snowed and rained on.
9
Two types of sediment load
Bedload = Sediment or other material that slides, rolls, or
bounces along a stream or channel bed of flowing water.

Suspended load = the body of fine, solid particles, typically of
sand, clay, and silt, that travels with stream water without
coming in contact with the stream bed.

WHICH is MOST IMPORTANT FOR RESERVOIR MODELING?

The daily bedload Qb (kg s
-1
) is simulated using a modified Bagnold
(1966) equation:
tan
s b
b
s
gQ se
Q
g f
|


| |
=
|

\ .
s sand density (kg m-3)
water density (kg m-3)
s slope of the river bed
eb dimensionless bedload efficiency
| dimensionless bedload rating term
g acceleration due to gravitation (m s-2).
tan f angle of repose of sediment grains lying on the river
bed



Bed load predictions
Q discharge
Qs sediment load
TE trapping efficiency by lakes and reservoirs
R relief
T basin-wide temperature
6,7, 8, k regression coefficients

The regression for this QRT model is based on analysis of a global
database of last century discharge and sediment load observed at river
mouths of 100s of rivers (Syvitski et al., 2003).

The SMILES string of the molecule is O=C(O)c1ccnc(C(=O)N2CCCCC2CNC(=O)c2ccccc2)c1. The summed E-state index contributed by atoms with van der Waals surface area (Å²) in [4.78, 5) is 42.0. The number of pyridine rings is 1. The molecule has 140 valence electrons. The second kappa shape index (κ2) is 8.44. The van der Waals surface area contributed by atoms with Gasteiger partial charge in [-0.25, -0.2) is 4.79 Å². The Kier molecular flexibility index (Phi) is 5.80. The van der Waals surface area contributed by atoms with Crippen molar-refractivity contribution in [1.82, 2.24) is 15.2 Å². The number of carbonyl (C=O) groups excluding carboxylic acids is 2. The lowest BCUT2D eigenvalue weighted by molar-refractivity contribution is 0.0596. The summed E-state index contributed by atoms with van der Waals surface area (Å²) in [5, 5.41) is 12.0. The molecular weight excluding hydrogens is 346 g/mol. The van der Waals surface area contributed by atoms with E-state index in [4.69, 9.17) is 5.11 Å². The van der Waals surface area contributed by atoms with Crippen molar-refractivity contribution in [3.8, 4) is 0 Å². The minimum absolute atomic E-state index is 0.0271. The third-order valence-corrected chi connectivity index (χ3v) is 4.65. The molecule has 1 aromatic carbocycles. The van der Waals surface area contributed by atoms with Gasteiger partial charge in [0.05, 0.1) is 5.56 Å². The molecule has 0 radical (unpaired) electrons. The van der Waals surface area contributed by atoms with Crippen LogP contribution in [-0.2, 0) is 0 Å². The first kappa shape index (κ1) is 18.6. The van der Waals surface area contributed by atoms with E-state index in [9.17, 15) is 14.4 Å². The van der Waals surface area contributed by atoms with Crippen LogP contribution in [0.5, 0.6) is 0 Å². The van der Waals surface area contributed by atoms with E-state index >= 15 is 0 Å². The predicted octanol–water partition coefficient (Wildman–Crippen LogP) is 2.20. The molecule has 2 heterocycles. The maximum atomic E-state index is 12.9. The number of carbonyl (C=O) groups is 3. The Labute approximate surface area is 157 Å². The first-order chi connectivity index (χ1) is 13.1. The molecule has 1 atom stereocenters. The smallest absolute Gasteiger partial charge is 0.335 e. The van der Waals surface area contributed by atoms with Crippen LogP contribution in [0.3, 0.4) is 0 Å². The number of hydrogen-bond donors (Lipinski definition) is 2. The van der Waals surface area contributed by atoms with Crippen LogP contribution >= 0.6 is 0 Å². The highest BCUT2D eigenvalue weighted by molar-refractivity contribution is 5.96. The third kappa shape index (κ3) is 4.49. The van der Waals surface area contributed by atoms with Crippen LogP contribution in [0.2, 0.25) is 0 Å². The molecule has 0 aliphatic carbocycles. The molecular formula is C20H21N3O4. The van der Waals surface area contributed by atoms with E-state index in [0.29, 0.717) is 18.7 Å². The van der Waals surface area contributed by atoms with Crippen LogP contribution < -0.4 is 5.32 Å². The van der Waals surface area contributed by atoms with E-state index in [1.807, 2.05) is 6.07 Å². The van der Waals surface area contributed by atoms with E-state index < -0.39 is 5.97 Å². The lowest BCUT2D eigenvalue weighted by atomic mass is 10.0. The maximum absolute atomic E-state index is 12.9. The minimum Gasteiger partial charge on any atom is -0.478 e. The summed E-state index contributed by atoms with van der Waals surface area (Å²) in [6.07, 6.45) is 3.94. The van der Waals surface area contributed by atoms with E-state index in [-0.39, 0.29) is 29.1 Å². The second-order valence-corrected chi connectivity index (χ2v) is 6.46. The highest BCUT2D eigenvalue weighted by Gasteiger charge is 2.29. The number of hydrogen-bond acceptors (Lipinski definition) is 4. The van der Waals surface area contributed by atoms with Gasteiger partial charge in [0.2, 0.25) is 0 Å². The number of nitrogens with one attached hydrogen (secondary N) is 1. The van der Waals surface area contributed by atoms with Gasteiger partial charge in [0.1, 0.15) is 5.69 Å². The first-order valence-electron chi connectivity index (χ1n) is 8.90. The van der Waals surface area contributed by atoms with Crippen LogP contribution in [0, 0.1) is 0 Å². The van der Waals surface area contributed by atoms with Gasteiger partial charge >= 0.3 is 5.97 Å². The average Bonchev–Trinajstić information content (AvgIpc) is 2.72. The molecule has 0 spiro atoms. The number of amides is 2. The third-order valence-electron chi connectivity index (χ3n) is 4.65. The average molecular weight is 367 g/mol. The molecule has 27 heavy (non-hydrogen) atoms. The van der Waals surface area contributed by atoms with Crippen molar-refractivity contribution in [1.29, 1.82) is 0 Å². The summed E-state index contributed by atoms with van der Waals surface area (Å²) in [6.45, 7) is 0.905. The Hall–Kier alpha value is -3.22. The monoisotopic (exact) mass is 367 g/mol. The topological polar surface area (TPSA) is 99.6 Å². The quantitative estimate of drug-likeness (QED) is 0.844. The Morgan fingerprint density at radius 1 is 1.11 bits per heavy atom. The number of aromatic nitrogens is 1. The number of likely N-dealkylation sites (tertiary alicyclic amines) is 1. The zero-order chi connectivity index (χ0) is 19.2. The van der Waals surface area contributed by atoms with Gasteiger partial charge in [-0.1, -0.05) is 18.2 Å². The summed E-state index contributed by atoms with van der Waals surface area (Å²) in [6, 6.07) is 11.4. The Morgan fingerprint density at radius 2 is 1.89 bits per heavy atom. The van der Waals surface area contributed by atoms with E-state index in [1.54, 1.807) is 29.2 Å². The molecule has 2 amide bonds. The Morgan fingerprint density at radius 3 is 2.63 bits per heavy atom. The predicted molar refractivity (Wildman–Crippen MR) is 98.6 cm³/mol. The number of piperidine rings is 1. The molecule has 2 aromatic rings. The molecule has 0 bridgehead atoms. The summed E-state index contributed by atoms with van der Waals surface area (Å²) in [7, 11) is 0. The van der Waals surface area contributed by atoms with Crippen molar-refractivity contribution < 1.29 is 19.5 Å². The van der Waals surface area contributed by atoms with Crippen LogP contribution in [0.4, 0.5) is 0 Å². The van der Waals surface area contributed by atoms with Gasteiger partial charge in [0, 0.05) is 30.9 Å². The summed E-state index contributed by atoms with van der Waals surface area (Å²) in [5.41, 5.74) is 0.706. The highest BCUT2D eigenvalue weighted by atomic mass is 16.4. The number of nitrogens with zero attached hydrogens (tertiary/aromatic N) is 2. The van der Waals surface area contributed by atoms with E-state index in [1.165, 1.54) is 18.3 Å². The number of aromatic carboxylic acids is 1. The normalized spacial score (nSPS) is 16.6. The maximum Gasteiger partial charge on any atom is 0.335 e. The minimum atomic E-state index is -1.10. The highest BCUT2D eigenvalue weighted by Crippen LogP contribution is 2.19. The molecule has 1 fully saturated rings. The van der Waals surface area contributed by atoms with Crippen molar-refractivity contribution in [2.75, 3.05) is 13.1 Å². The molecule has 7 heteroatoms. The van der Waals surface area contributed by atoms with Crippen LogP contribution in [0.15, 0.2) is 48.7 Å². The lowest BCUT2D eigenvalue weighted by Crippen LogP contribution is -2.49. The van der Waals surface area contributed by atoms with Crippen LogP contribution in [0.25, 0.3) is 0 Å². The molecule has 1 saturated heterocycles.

7 8
6
(1 )
kT
Qs TE Q R e
o o
o =
Suspended sediment flux
09 June 2014 12
Finger lakes in the Fraser Drainage Basin, Canada
The model simulates Trapping Efficiency, TE, based on the
modified Brune equation (Vrsmarty et al., 1997), for
reservoirs volumes, V, larger than 0.5 km
3

Trapping sediment in lakes
in HydroTrend
0.05
1 TE
t
=
A
1
i
n
i
j
V
Q
t A =

Wherein is the approximated residence time and Qj is the


discharge at mouth of each subbasin j (m
3
s
-1
) draining to a
specific lake:
Objective 2: Predicting the variability in the amount
of water and sediment coming
out of a certain river basin over
time.
Jan 2000, Lots of sediment in suspension July 2000, Little of sediment in suspension
Brazos River mouth, Gulf of Mexico, TX
Brazos River flood

Flood layer of >10cm locally 50cm
in prodelta